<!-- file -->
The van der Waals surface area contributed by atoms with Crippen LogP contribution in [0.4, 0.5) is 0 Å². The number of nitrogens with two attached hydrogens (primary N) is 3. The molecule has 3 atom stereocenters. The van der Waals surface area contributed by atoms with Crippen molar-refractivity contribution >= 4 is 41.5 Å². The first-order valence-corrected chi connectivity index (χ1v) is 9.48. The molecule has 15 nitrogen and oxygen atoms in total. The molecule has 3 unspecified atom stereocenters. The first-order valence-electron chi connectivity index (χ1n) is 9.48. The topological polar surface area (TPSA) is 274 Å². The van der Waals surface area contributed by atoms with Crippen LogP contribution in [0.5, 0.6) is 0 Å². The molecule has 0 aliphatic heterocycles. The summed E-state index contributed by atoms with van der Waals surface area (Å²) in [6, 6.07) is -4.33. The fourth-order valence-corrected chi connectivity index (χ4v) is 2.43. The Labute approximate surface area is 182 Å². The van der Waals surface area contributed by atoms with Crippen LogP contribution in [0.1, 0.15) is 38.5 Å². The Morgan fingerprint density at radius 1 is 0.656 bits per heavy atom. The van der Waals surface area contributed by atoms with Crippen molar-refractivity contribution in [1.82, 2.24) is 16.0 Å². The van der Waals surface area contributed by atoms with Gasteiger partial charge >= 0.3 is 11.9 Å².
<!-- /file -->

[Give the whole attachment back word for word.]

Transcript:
The van der Waals surface area contributed by atoms with Crippen LogP contribution in [0.4, 0.5) is 0 Å². The number of nitrogens with two attached hydrogens (primary N) is 3. The molecule has 3 atom stereocenters. The van der Waals surface area contributed by atoms with Crippen molar-refractivity contribution >= 4 is 41.5 Å². The first-order valence-corrected chi connectivity index (χ1v) is 9.48. The molecule has 15 nitrogen and oxygen atoms in total. The molecule has 3 unspecified atom stereocenters. The first-order valence-electron chi connectivity index (χ1n) is 9.48. The topological polar surface area (TPSA) is 274 Å². The van der Waals surface area contributed by atoms with Crippen LogP contribution in [0.5, 0.6) is 0 Å². The molecule has 0 aliphatic heterocycles. The summed E-state index contributed by atoms with van der Waals surface area (Å²) in [6, 6.07) is -4.33. The fourth-order valence-corrected chi connectivity index (χ4v) is 2.43. The Labute approximate surface area is 182 Å². The van der Waals surface area contributed by atoms with Crippen LogP contribution in [0.1, 0.15) is 38.5 Å². The Morgan fingerprint density at radius 1 is 0.656 bits per heavy atom. The van der Waals surface area contributed by atoms with Crippen molar-refractivity contribution in [1.82, 2.24) is 16.0 Å². The van der Waals surface area contributed by atoms with Gasteiger partial charge >= 0.3 is 11.9 Å².